Why your users hate Agile development (and what you can do about it)

What developers see as iterative and flexible, users see as disorganized and never-ending. Here’s how some experienced developers have changed that perception.

ITworld/Phil Johnson

Most software developers I know really like Agile. There are a lot of advantages: The iterative process gives developers confidence that the application reflects the users' needs and wants; by tackling one thing at a time, you can make one thing work -- and get feedback on it -- before going on to the next; if something big comes up in one iteration, you can address it before it turns into a hairball. Plus, for consultants, iteration implies milestones that can be billed on completion, so you find out about a deadbeat client sooner rather than later. I bet you can add to this list.

Clients and users, however... not so much. Users have their own concerns -- and sometimes Agile developers don't recognize them.

If you truly want to build quality software that reflects users' needs (as well as their desires), it behooves you to learn from people who have gained wisdom the hard way. Here's their advice.

[ What's wrong with agile development: Culture, people top the list ]

Users want budget predictability

Most non-computer businesspeople are already intimidated by spending money on something they don't understand. They have to report to someone who wants an answer to, "When will this be ready, and what budget do we need to allocate? And incidentally, if it's late, it's your job on the line."

Agile requires a huge leap of faith for clients used to hard budgets and fixed bids, says Dave Hecker, who owns Sagewing, an Agile development software consulting business in Colorado. "Clients ask, 'How much will it cost?'" says Hecker. An Agile-style answer is frustratingly ambiguous, he points out, along the lines of, "We think we can do it as described in about two months plus one month of bug-fixing so that's about three months unless we choose to make refinements and improve the product along the way, in which case it will be longer."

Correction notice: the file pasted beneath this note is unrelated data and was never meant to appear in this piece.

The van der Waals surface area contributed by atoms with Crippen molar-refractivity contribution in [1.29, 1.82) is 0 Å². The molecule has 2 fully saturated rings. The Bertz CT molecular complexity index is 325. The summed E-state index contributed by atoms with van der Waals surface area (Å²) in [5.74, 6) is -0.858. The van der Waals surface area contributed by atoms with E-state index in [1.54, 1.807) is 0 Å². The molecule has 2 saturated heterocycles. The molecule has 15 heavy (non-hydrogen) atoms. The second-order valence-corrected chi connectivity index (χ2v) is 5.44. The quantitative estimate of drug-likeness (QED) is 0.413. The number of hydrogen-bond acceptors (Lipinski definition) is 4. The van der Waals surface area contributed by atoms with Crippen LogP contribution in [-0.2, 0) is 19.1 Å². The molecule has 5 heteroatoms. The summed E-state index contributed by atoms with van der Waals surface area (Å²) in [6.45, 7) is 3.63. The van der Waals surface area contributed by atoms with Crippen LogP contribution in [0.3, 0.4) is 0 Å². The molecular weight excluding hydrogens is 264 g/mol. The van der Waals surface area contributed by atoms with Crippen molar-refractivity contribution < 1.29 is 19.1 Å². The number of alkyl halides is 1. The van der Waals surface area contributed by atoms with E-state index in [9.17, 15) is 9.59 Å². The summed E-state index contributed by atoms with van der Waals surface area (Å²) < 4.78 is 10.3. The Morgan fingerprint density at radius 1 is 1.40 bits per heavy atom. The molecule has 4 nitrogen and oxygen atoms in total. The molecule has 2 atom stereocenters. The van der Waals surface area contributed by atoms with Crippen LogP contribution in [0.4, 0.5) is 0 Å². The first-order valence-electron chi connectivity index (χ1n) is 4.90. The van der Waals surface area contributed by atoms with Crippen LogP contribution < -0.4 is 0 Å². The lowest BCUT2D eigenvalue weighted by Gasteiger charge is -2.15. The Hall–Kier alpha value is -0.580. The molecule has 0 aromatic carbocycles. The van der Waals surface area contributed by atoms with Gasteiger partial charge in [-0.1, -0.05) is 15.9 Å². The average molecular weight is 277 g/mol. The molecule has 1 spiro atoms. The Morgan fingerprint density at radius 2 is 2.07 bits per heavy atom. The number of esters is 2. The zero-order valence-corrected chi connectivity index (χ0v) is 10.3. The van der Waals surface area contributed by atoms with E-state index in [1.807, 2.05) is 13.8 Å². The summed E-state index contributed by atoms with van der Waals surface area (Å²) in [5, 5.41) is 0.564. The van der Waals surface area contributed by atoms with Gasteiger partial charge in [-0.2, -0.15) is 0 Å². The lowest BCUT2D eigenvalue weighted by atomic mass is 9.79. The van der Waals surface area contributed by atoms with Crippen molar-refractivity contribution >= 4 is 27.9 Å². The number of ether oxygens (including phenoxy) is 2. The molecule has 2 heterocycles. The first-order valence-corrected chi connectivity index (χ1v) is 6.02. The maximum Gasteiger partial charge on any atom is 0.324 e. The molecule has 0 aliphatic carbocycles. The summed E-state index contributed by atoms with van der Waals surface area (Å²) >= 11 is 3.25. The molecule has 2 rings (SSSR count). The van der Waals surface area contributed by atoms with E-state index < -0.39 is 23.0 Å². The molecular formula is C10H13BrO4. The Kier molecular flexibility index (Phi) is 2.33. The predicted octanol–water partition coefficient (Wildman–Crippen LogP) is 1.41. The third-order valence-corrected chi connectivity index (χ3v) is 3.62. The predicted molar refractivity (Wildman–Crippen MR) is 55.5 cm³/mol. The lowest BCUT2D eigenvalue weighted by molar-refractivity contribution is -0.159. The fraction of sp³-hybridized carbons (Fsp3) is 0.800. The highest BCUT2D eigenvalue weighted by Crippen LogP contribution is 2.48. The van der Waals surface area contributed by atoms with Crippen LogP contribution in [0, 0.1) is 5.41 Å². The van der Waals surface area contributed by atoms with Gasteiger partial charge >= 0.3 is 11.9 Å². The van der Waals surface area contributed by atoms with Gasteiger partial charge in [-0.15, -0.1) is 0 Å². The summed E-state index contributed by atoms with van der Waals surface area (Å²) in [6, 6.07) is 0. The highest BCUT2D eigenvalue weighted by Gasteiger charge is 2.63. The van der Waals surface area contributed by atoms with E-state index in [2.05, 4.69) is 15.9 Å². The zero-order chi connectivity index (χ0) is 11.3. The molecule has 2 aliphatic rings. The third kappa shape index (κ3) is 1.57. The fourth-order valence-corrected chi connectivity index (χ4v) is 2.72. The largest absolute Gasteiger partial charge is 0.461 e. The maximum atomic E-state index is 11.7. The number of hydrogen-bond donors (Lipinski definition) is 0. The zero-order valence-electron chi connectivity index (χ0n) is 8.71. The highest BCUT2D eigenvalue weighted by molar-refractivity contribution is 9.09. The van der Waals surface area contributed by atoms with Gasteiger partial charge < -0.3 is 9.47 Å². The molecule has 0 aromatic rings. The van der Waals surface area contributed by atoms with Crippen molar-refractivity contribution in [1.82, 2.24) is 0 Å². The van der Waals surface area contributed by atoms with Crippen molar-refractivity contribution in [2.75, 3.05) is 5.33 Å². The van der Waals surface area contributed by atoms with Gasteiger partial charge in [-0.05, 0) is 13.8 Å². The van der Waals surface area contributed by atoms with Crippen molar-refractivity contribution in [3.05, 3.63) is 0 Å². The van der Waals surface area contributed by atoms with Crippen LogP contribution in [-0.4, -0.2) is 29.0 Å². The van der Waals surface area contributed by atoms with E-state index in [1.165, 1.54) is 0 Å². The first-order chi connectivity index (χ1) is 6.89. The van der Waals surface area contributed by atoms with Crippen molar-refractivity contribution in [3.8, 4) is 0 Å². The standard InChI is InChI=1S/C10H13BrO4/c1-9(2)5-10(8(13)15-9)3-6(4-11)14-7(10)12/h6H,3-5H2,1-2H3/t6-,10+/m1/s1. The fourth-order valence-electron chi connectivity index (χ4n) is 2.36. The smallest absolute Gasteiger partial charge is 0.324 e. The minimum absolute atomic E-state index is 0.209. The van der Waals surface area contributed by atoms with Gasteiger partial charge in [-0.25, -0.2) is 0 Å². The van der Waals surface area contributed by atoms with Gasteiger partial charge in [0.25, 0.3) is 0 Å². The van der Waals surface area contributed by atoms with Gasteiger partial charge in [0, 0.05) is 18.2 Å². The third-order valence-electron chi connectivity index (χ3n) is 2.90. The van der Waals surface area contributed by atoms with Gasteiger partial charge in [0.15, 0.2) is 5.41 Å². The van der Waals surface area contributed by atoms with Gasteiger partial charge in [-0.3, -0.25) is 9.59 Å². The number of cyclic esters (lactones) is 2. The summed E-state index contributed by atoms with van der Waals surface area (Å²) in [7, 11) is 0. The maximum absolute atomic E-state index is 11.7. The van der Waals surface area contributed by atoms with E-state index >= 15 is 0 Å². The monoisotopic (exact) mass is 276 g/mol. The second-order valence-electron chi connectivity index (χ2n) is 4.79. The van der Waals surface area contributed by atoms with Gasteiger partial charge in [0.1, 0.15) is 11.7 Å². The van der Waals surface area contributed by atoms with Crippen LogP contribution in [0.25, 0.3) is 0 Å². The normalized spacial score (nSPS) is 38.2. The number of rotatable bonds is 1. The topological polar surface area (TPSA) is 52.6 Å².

"Then the client responds, 'Umm… but, how much will it cost?' and I begin to hear the anxiety in their voice," says Hecker. "They wanted a crystal clear answer to a seemingly simple question, but it's hard to supply that answer because Agile projects are always a shifting sand."

Underlying that uncertainty is a trust issue. If the user has worked with a developer for years who reliably delivers what's promised, it's easier to agree to more flexible targeting. But if you don't know each other, that's not quite so easy.

"The less trust a customer has with you, the more they want to have a plan up front and hold you to that plan," says Joel Semeniuk, EVP at software tools provider Telerik. "As you gain that trust, this need goes away and you can begin being more Agile."

Earn trust incrementally, Semeniuk suggests. For example, never under deliver on an iteration; always meet expectations.

One answer to the "What will it cost?" nervousness is to suggest fixed-cost and fixed-duration projects. What can be accomplished with that time-and-money might vary, but users get some predictability.

Hecker has another technique to help clients work through this anxiety. He explains that although the user won't get a hard date for a specific deliverable, the developer will provide ongoing updates about what is to come, and those updates become more accurate as the project goes on. Then, he says, "I give examples until they start to get it (hopefully)."

For example, four weeks into a 12-week project Hecker might tell a client, "We are 99% confident we'll hit all your phase 1 requirements by week 8, so we should plan to start bug testing and polishing on week 9. We might be able to slip a few more features in if things go well!" A few weeks later, at week 9: "The bug testing is going great. We have some extra time to add a few more (not too complex) features. Which would you like to consider?" The update is transparent when things don't go quite so well, too. Hecker might have to say, "The integration with [some API] has turned out to be rather unstable and it's eating a lot of time. With only 6 weeks left, we should consider dropping a few features if we want to safely release on time. Or, we could extend the schedule by two weeks to accommodate everything."

In both these cases, you notice, the user is in control of the software, the schedule, and the budget consequences.

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